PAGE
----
Who does not benefit from an Index Annuity?

  • A consumer seeking aggressive growth with all the upside.
  • An investor seeking short term commitments.
  • Someone wanting unlimited liquidity.

Fixed Annuity Vs. Fixed Index Annuity

How does an indexed annuity differ from a fixed annuity? A fixed index annuity is different from fixed annuities or MYGAs because of the way it credits interest to the annuity’s value. A fixed annuity only credits interest at a fixed rate. A fixed index annuity credits interest either by a fixed interest rate, the positive performance of an external index, or both.

Fixed index annuities credit interest using a formula based on changes in the index to which the annuity is linked. The formula decides how the additional interest, if any, is calculated and credited. How much additional interest you get and when you get it depends on the features of your particular annuity.

Your fixed index annuity, like other fixed annuities, also promises to pay a minimum interest rate. The rate that will be applied will not be less than this minimum guaranteed rate, even if the index-linked interest rate is lower. The value of your annuity also will not drop below a guaranteed minimum.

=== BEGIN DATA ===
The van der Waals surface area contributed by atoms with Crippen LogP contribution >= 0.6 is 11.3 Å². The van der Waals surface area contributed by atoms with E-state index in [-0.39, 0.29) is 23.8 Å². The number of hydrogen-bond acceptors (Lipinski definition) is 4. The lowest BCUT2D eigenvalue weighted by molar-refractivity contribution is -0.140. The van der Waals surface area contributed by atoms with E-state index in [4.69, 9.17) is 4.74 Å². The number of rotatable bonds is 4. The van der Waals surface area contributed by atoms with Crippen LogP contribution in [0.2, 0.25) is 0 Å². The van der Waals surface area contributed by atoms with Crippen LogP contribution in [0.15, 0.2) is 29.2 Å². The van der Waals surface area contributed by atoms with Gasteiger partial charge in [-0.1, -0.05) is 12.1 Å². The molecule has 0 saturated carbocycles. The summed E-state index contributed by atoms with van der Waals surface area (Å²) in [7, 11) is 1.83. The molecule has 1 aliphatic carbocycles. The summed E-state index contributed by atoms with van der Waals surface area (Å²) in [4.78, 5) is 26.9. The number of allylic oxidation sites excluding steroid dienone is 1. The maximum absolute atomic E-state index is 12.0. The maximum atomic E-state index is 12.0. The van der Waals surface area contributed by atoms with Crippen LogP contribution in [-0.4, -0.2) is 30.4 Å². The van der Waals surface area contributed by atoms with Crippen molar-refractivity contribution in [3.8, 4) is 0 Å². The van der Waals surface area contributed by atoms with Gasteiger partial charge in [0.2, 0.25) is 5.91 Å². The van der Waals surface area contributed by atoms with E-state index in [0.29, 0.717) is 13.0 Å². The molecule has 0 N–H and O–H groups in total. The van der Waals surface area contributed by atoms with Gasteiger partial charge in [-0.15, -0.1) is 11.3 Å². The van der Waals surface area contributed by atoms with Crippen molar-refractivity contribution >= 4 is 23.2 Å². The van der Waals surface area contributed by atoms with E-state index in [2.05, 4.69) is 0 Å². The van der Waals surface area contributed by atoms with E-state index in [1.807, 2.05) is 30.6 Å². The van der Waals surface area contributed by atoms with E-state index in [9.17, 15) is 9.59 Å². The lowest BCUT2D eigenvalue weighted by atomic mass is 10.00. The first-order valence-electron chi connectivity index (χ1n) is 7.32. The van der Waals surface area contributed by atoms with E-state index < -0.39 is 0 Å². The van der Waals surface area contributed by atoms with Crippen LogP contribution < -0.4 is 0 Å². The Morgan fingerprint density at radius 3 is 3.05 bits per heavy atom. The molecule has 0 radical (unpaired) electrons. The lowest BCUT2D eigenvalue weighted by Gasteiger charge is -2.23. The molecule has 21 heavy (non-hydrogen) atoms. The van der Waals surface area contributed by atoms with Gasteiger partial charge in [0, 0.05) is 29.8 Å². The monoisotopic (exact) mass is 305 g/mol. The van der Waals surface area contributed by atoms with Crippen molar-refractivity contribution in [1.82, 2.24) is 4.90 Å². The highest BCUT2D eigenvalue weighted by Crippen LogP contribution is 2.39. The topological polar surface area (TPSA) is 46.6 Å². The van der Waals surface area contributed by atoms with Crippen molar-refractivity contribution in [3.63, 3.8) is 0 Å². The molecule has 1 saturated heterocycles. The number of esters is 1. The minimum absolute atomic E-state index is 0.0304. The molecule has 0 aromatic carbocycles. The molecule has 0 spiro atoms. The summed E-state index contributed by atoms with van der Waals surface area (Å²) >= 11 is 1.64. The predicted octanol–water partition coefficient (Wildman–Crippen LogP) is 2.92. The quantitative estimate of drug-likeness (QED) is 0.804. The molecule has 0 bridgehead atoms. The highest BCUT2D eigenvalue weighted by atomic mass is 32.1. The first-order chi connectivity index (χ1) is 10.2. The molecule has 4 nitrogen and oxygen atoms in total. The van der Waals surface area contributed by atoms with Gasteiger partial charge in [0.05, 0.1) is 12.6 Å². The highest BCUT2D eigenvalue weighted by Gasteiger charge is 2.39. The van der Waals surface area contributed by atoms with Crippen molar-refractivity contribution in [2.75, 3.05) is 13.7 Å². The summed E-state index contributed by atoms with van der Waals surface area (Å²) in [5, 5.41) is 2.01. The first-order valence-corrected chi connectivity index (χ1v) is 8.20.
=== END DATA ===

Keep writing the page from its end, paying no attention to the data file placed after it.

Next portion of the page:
For example, many single premium contracts guarantee that the minimum value will never be less than 87.5% of the premium paid, plus at least 1-3% in annual interest (less any partial withdrawals).

The guaranteed value is the minimum amount available during a term for withdrawals and some annuitization and death benefits. In addition, the insurance company will adjust the value of the fixed index annuity at the end of each term to reflect any index increases.

Fixed Index Annuity Vs. Variable Annuity

The key difference between a fixed index and a variable annuity is the upside potential and the market volatility protection. The variable annuity’s strength is the ability to make 100% of the upside potential from a subaccount which is great. However, the variable annuity’s downfall is the ability to lose 100% of the money from market volatility, which is the fixed index annuity’s strength.